But even moving within Passaic would have been a problem. “It would be difficult [to move] because of the size and scope of our operation,” Einhorn explained. “We’re sent orders from retailers like Macy’s and then we manufacture, deliver and install the furniture for those customers.”

Just the threat of eminent domain, however, has sent a chill over the business. Einhorn said he makes a commitment to every client and if he can’t deliver a product, a store is left with an empty showroom. 

“Because of my commitment, I hesitate to go into large opportunities because I won’t know if I’ll be able to fulfill them in six or 12 months.”

Einhorn also explained that with the threat of eminent domain, he’s scared to allow his business to grow.

“We have over 100 employees now,” he said. “Growing requires an investment and with the uncertainty, I may lose the property before I see the results of that investment.”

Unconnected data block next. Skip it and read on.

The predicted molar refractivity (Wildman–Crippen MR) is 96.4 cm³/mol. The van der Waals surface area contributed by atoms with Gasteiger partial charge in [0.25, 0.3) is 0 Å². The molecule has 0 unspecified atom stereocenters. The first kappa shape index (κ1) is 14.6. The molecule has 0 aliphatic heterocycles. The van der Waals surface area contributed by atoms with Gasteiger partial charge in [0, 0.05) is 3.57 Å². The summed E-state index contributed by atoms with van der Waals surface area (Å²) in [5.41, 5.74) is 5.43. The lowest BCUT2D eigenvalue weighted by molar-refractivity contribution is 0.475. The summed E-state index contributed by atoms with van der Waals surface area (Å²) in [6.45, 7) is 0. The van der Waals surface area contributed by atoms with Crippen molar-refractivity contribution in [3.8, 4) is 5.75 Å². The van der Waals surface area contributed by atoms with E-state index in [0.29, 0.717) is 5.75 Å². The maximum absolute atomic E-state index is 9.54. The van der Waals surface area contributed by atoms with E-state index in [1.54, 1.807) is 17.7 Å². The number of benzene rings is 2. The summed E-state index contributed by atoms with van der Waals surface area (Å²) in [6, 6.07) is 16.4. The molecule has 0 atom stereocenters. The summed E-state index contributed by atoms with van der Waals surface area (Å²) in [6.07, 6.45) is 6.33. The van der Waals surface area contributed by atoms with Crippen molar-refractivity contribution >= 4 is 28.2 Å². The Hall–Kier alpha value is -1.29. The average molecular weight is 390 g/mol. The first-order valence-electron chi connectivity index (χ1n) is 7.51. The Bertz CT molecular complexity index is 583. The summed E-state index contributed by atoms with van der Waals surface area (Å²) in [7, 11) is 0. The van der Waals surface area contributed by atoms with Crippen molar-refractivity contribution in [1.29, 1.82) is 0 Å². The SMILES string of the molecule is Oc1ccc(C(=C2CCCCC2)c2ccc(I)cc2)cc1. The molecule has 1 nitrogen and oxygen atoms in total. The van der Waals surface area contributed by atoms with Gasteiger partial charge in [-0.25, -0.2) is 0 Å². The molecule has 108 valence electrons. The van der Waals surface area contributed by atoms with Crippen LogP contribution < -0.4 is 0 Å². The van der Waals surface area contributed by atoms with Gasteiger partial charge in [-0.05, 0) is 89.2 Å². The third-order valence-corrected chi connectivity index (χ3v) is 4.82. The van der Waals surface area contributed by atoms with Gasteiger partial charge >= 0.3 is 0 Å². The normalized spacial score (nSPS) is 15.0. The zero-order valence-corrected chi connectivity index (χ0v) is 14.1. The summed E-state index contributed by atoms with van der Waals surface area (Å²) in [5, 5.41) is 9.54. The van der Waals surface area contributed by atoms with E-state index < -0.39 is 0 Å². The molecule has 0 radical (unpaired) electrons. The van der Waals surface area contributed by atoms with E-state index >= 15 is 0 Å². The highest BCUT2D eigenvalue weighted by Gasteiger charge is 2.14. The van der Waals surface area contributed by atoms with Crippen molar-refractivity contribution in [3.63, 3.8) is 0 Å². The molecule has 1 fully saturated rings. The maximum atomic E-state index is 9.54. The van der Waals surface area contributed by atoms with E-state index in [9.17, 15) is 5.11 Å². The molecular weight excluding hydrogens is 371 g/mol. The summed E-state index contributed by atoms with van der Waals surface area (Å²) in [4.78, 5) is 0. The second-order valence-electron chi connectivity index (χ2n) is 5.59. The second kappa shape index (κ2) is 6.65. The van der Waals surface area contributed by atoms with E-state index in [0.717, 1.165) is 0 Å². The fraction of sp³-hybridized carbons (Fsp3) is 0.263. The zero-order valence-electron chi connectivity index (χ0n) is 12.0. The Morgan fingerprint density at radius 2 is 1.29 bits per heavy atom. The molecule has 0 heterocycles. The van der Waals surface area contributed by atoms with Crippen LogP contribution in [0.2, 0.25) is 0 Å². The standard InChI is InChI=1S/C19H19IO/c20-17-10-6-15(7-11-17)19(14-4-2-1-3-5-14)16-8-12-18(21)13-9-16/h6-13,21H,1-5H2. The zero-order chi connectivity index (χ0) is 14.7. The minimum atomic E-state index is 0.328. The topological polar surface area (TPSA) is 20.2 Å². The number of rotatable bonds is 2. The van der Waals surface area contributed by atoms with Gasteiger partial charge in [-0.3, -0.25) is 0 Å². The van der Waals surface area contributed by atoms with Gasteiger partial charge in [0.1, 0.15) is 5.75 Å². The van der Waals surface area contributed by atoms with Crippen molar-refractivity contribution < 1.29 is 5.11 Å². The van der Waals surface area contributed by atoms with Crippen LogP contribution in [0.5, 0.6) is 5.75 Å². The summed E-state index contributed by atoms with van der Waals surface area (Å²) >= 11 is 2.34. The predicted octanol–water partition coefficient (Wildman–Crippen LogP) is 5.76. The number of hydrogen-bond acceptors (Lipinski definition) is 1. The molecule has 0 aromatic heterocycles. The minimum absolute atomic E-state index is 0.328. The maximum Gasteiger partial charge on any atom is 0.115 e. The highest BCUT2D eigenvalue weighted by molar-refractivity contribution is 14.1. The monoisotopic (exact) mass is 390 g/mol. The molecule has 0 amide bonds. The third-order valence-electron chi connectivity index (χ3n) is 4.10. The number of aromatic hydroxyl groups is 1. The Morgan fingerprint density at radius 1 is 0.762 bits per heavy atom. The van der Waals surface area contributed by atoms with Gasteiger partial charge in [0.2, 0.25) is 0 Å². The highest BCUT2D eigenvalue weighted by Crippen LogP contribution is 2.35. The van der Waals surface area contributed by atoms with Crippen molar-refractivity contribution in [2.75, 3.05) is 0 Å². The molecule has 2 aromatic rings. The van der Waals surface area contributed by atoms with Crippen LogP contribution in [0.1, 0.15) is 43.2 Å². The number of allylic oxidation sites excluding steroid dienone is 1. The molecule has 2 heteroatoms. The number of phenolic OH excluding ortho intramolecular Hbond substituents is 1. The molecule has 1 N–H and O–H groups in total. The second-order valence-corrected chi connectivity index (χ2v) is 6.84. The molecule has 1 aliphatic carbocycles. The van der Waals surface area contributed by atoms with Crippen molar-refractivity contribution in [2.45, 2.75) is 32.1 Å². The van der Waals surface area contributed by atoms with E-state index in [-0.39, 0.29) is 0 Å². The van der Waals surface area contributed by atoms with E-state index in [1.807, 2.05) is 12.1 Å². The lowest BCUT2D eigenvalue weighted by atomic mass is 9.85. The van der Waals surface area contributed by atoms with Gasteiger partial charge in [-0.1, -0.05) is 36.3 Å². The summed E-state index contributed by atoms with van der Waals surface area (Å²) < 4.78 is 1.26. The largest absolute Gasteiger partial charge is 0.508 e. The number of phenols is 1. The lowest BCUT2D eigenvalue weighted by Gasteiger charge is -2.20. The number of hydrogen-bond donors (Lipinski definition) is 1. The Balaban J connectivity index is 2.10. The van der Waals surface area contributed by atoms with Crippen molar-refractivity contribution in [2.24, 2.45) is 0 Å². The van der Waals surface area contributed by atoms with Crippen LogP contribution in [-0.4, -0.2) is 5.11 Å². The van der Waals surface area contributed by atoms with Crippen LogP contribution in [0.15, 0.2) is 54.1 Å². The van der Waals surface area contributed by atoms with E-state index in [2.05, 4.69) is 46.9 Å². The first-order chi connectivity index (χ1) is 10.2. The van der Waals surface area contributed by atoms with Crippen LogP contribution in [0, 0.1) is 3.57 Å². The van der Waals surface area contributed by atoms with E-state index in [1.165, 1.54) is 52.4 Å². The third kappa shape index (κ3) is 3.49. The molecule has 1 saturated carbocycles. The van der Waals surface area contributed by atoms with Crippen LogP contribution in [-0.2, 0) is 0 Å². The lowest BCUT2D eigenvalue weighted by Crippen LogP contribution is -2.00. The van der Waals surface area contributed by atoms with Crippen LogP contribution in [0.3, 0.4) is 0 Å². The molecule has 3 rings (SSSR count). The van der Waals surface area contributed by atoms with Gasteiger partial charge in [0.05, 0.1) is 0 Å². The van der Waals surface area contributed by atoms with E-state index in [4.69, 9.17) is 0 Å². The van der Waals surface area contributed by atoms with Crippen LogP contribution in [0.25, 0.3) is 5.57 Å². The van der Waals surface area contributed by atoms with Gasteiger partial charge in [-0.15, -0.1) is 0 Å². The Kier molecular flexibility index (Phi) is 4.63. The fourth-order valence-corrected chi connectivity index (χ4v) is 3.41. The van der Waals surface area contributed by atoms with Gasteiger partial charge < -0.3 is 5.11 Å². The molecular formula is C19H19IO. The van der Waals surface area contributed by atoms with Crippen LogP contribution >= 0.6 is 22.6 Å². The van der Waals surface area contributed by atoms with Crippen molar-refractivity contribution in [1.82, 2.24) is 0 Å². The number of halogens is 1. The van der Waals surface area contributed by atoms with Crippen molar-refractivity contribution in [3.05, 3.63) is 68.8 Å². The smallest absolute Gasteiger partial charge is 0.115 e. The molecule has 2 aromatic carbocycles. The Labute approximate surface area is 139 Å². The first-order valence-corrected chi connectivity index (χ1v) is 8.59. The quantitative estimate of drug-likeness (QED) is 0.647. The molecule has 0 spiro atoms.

While running Sharut, Einhorn has tried to keep up with the news regarding the city’s redevelopment plans. But he says there has been no communication from the city. He learns of changes in plans and public hearings from the local paper or from chatting with neighbors.  Attempts to meet with the mayor and speak at public hearings have been met with indifference and a sense of inevitability in the implementation of the plan.

Einhorn is not against the plan either. He is just against the imposition of the plan on his property without any of his input in regard to the development: “If we are able to do the same plan the city is looking for, would it not be easier for the city to work with us and at least give the property owner the benefit of the redevelopment, considering that we would be losing our business?”